BCI Mentoring showcase: Chloe Hurst MBCI

  • 20 Mar 2024

For many professionals, the mentoring relationship is a key element in their career development, particularly as it allows personalised guidance from an expert in your sector, information on how to develop your industry-specific skills, and the opportunity to increase your networking pool. 

In this series of articles, we will take a look at a few stand-out examples of those who have used BCI Mentoring.

Chloe Hurst MBCI is the Business Continuity Manager at East Midlands Airport. For Chloe, joining BCI Mentoring was an opportunity to discuss ways of working with an experienced professional in business continuity and emergency planning, in particular someone who has implemented a business continuity management system within their organization. 

At the start of the process, Chloe had a number of clear goals in her mind, including:

  • To achieve the CBCI qualification, followed by the MBCI
  • To implement a business continuity management system in a category one organization
  • Career progression
  • Improve knowledge of business continuity and how business continuity management systems can be implemented. To gain support, in terms of ensuring that business continuity templates would suit the organization’s best practice requirement. 
  • To become more involved in the BCI and learn from others’ experiences. 

Chloe’s mentor, Russ Paramore FBCI, noted these goals and set about to help Chloe achieve them.

“At the start of the mentoring programme, my mentor asked what I wanted to achieve from the sessions. These objectives were regularly reviewed. The frequency of mentoring sessions were also amended to suit the objective requirements,” says Chloe. 

The benefits of BCI Mentoring

Chloe adds that “BCI Mentoring significantly helped me progress my career,” by providing the opportunity to undertake further qualifications, including the CBCI, MBCI, and other training courses, whilst being supported.

In addition to this, Chloe outlines that it also offered an opportunity to reflect on career achievements through participation in the BCI Awards, along with the establishment of new goals and objectives. 

“Being able to discuss challenges and current working practices has been invaluable, and Russ provided professional advice and support by drawing from his own experiences.”

Regarding the format of the sessions, Chloe outlines that they were informal but with clear objectives to be achieved. The frequency of the meetings was also adapted to suit the objectives but were flexible enough to take work pressures and deadlines into account. “It was a great opportunity to discuss any business continuity/resilience documentation, any challenges being faced, as well as career development opportunities.”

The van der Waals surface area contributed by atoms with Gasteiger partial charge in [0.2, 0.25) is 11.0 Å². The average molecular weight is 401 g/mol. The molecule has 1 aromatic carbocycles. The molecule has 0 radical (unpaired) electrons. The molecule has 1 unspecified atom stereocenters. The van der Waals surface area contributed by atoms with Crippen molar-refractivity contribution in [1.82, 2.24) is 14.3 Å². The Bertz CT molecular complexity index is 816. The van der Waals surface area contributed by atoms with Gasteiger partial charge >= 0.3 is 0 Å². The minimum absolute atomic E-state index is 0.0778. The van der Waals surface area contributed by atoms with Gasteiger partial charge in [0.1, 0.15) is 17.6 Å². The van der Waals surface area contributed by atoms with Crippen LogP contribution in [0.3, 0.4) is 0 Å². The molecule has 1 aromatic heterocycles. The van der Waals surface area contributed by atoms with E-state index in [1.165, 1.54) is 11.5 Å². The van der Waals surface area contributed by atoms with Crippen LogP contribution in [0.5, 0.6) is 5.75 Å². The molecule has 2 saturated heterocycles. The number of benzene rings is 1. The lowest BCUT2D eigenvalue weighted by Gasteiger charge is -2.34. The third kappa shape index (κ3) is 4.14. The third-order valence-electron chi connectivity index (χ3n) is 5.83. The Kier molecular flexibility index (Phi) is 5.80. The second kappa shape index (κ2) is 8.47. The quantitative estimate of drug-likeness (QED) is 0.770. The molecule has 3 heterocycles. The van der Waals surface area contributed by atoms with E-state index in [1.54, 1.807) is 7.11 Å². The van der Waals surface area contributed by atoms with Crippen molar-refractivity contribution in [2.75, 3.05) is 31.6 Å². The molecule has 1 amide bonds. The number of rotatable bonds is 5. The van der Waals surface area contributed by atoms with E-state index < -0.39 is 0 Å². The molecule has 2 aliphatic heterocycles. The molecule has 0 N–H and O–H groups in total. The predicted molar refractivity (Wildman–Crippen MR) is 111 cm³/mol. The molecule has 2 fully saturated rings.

The mentoring relationship

One of the many benefits of having a mentor in the business continuity and resilience sector is the option to access their experience developed from years in the sector and apply it to your own career journey. 

“Through the guidance and support of my mentor, business continuity documentation was developed and adapted to suit the organization’s needs. This was in addition to support on how to implement a business continuity management system during the global pandemic,” says Chloe. 

Chloe also adds that mentors can provide learning from experiences working with different organizations, noting that it is particularly useful to hear about the challenges and obstacles to overcome in the implementation of business continuity as well as the success stories and real life implementation of plans in both category one and two organizations. 

What advice would you share with others?

“Mentoring is an invaluable tool to progress your career by learning from others’ experiences and allowing the opportunity to work through challenges, which enables confidence to grow. Mentoring allows you to discuss real time challenges and receive guidance and support to overcome those challenges, resulting in increased confidence and reassurance. It is also bespoke to your personal needs whereas training courses are more structured and often don’t allow the time to work through current/upcoming challenges within your organization. 

Sign up for a mentor and make the best use of people’s experiences and knowledge to help support you on your business continuity journey.”

Final comments from the mentor

“I first met Chloe shortly after she was employed by the Fire and Rescue Service. I was a speaker at the Emergency Services Show and Chloe was in the audience. Following the presentation, Chloe approached me and we exchanged details. Not too long afterwards our mentoring relationship commenced.

Chloe was new to business continuity and had lots of questions regarding processes, as well as her own personal development. It was obvious from our first meetings that Chloe was going to progress well in her role but more importantly in her business continuity career.

Chloe’s hard work led to her being awarded the BCI Europe Continuity and Resilience Newcomer  Award in 2021, as well as achieving the CBCI and then upgrading her membership to MBCI. Chloe was also promoted within her role before progressing her career and becoming the Business Continuity Manager at East Midlands Airport.

The mentoring relationship has certainly reaped significant benefits for Chloe,” concludes Russ Paramore.

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